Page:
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By Leif Mejlbro

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16 Given the function f (z) = z2 . z4 + z2 + 1 1) Find all isolated singularities of f in C, and specify their types. 2) Prove by using the calculus of residues that the improper integral +∞ x4 0 x2 dx + x2 + 1 π is convergent of the value √ . 2 3 One may use that f (x) is an even function. 1) First note that z2 − 1 z4 + z2 + 1 = z6 − 1 = 0 for z = exp i pπ , 3 p ∈ Z. When we again remove the roots z = ±1 of the auxiliary factor z 2 − 1, we see that the simple poles are √ √ π 1 3 2π 1 3 exp i = +i , exp i =− +i , 3 2 2 3 2 2 √ 1 3 = −i , 2 2 π exp −i 3 2π exp −i 3 √ 1 3 .

3 The denominator can be factorized in the following way 1 + x6 = 1 + x2 = x2 + 1 x4 − x2 + 1 = 1 + x2 x4 + 2x3 + 1 − 3x2 √ √ 2 x2 + 1 − ( 3 x)2 = x2 + 1 x2 + 3 x + 1 x2 − √ 3x + 1 , so we can in principle decompose the integrand and then integrate in the usual way known from Calculus. However, the coefficients clearly show that this will be very difficult to carry through. ♦ (b) Here we must not forget what we learned in the “kindergarten”: +∞ −∞ x2 1 dx = 1 + x6 3 +∞ −∞ d x3 2 1 + (x3 ) = 1 Arctan x3 3 +∞ −∞ = π .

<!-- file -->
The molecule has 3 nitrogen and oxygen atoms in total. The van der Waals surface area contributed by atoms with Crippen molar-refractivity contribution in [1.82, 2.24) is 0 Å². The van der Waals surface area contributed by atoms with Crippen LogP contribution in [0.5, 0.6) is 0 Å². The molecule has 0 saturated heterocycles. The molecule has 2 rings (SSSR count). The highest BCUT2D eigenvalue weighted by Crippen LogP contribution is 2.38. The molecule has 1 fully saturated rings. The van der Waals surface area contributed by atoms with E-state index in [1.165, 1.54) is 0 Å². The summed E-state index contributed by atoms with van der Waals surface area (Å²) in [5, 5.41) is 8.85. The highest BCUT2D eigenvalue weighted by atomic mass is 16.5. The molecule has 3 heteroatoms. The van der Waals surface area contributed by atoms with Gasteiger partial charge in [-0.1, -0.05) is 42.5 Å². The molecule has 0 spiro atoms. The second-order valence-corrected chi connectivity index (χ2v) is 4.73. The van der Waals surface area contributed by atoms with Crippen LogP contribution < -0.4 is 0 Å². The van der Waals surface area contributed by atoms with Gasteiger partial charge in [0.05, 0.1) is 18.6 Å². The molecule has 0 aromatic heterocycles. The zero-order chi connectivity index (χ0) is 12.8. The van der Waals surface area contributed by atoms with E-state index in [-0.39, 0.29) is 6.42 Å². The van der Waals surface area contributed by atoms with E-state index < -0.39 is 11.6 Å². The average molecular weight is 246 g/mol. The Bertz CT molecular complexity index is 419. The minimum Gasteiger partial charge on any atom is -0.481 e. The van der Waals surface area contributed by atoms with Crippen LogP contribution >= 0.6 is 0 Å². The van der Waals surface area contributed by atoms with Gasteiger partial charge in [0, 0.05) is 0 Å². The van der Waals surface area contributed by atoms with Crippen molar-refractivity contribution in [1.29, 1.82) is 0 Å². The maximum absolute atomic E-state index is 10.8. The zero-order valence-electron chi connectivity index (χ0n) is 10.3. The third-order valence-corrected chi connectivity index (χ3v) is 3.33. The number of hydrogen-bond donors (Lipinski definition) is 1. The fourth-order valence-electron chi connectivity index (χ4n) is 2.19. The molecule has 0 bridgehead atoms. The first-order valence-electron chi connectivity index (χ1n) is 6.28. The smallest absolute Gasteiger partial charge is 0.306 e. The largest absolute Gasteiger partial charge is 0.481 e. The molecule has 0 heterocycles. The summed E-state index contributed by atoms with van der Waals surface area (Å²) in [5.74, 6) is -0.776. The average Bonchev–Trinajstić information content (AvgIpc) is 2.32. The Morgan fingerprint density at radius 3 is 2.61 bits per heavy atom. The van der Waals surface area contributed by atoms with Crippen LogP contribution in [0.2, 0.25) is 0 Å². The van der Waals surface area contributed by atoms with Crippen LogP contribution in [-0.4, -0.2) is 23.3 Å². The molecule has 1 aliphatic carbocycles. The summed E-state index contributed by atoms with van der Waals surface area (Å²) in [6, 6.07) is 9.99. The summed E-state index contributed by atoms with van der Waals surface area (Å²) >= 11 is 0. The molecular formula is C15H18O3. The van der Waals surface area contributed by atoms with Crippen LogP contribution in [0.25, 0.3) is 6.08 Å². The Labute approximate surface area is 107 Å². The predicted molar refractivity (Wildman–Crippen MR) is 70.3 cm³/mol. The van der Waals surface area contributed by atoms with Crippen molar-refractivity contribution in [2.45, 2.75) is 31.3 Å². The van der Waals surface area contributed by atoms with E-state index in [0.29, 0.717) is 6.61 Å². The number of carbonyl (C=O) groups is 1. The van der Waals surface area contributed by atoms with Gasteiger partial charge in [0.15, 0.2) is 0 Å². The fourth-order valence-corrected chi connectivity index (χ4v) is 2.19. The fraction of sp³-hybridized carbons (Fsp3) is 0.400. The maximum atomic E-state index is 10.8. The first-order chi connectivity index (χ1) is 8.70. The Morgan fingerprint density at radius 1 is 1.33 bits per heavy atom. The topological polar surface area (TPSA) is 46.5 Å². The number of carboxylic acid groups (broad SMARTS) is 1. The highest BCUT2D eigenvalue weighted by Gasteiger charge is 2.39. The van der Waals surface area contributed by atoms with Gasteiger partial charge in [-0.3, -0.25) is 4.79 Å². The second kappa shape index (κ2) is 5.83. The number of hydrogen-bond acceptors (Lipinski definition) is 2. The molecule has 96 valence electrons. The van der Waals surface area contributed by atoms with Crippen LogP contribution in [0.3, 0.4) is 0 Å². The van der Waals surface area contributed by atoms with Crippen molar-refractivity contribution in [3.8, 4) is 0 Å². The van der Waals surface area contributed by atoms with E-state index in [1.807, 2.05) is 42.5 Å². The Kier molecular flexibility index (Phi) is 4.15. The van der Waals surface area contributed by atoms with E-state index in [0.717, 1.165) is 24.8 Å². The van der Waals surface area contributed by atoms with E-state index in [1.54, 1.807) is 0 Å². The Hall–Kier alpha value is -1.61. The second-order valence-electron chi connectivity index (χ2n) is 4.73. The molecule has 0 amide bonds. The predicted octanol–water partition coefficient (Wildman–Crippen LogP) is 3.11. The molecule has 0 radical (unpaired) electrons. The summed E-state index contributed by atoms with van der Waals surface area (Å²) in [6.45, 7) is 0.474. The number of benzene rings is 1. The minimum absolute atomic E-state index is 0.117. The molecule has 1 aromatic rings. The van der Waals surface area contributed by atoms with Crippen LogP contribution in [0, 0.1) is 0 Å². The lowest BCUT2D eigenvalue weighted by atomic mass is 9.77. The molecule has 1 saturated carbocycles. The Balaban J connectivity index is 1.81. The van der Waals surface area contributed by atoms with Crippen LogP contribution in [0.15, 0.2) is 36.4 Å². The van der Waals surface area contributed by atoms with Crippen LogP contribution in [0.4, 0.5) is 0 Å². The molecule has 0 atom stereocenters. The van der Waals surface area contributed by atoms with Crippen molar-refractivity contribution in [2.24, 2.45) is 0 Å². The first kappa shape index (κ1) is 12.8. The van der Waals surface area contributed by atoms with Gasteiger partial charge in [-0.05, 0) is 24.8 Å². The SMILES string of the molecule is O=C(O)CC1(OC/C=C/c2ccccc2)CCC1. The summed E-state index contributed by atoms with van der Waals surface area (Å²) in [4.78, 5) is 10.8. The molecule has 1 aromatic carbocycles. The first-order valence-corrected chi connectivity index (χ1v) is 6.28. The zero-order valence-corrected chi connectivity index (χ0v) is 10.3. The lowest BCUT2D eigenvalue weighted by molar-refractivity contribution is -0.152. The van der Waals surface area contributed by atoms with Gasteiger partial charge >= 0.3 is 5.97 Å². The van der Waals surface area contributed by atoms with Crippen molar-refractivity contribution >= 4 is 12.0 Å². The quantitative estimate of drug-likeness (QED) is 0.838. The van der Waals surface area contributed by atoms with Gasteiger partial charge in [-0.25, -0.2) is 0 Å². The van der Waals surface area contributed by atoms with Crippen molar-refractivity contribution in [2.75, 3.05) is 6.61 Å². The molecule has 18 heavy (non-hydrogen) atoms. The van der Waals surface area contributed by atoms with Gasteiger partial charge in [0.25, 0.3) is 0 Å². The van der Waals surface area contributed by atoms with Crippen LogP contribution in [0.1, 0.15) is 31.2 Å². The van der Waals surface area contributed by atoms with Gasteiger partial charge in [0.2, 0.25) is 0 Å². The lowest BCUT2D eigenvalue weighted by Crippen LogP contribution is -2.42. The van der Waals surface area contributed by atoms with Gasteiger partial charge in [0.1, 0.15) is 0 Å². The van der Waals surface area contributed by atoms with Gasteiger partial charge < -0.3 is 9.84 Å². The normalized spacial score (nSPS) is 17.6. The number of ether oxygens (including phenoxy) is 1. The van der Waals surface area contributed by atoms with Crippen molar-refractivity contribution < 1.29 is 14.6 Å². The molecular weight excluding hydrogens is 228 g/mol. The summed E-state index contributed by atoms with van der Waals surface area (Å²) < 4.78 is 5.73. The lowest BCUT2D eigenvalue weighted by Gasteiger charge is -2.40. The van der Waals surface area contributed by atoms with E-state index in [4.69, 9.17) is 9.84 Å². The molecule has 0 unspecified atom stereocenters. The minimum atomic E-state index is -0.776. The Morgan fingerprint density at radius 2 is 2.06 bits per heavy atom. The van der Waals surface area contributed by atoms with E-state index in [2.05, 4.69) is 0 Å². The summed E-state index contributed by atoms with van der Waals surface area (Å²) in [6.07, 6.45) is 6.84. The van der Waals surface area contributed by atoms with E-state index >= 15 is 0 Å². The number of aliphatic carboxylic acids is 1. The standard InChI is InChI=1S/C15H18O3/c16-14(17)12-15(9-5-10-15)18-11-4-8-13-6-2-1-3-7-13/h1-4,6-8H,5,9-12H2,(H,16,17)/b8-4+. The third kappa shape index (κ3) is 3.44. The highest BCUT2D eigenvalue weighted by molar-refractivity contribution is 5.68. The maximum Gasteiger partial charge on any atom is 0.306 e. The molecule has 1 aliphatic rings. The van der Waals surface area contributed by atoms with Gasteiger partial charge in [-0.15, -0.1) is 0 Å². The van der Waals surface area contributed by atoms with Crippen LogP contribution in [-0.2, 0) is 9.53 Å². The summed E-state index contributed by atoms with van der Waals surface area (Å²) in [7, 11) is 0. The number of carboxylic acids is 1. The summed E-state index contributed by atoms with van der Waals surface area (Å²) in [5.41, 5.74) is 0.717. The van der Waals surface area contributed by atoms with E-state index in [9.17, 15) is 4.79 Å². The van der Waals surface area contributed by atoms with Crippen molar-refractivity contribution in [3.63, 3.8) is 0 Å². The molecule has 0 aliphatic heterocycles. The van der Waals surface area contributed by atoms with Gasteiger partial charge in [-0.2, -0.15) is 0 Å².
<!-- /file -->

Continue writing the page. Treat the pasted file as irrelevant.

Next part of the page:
Z→i dz 1 (z + i)3 (−3)(−4) 12πi 12πi 3π = = = . 4 Prove that +∞ (a) −∞ √ π 2 x2 dx = , x4 + 1 2 +∞ (b) −∞ 4π 2π x−1 dx = sin . 5 5 x5 − 1 x2 has a zero of second order at ∞, and no singularity on the x-axis. The +1 poles in the upper half plane, (a) The integrand 1+i z1 = √ 2 x4 and z2 = −1 + i √ , 2 are both simple with z1 · z2 = −1, so +∞ −∞ x2 dx = 2πi res x4 + 1 = 2πi = − π 2 lim z→z1 z2 ; z1 z4 + 1 + res z2 z2 + lim 3 z→z2 4z 3 4z 1 + i −1 + i √ + √ 2 2 z2 ; z2 z4 + 1 2πi 4 1 1 + z2 z1 πi =− (z1 + z2 ) 2 √ πi 2i π π 2 =− ·√ = √ = .

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